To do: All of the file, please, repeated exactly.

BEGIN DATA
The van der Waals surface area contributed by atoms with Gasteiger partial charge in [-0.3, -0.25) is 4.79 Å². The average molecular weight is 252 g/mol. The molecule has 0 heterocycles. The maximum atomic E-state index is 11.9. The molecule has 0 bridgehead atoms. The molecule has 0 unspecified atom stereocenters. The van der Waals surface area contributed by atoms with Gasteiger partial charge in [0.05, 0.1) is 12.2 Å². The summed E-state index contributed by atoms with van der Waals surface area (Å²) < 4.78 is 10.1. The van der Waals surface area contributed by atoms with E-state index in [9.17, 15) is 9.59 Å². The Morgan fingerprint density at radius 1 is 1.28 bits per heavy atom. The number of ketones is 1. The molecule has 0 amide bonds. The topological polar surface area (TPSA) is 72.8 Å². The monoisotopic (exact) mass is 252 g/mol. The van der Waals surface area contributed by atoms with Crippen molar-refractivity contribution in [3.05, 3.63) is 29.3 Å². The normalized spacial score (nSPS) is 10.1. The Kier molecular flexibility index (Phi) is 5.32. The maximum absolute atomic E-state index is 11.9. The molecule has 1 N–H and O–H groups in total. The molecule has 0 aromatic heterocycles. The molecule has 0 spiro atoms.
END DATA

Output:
The van der Waals surface area contributed by atoms with Gasteiger partial charge in [-0.3, -0.25) is 4.79 Å². The average molecular weight is 252 g/mol. The molecule has 0 heterocycles. The maximum atomic E-state index is 11.9. The molecule has 0 bridgehead atoms. The molecule has 0 unspecified atom stereocenters. The van der Waals surface area contributed by atoms with Gasteiger partial charge in [0.05, 0.1) is 12.2 Å². The summed E-state index contributed by atoms with van der Waals surface area (Å²) < 4.78 is 10.1. The van der Waals surface area contributed by atoms with E-state index in [9.17, 15) is 9.59 Å². The Morgan fingerprint density at radius 1 is 1.28 bits per heavy atom. The number of ketones is 1. The molecule has 0 amide bonds. The topological polar surface area (TPSA) is 72.8 Å². The monoisotopic (exact) mass is 252 g/mol. The van der Waals surface area contributed by atoms with Crippen molar-refractivity contribution in [3.05, 3.63) is 29.3 Å². The normalized spacial score (nSPS) is 10.1. The Kier molecular flexibility index (Phi) is 5.32. The maximum absolute atomic E-state index is 11.9. The molecule has 1 N–H and O–H groups in total. The molecule has 0 aromatic heterocycles. The molecule has 0 spiro atoms.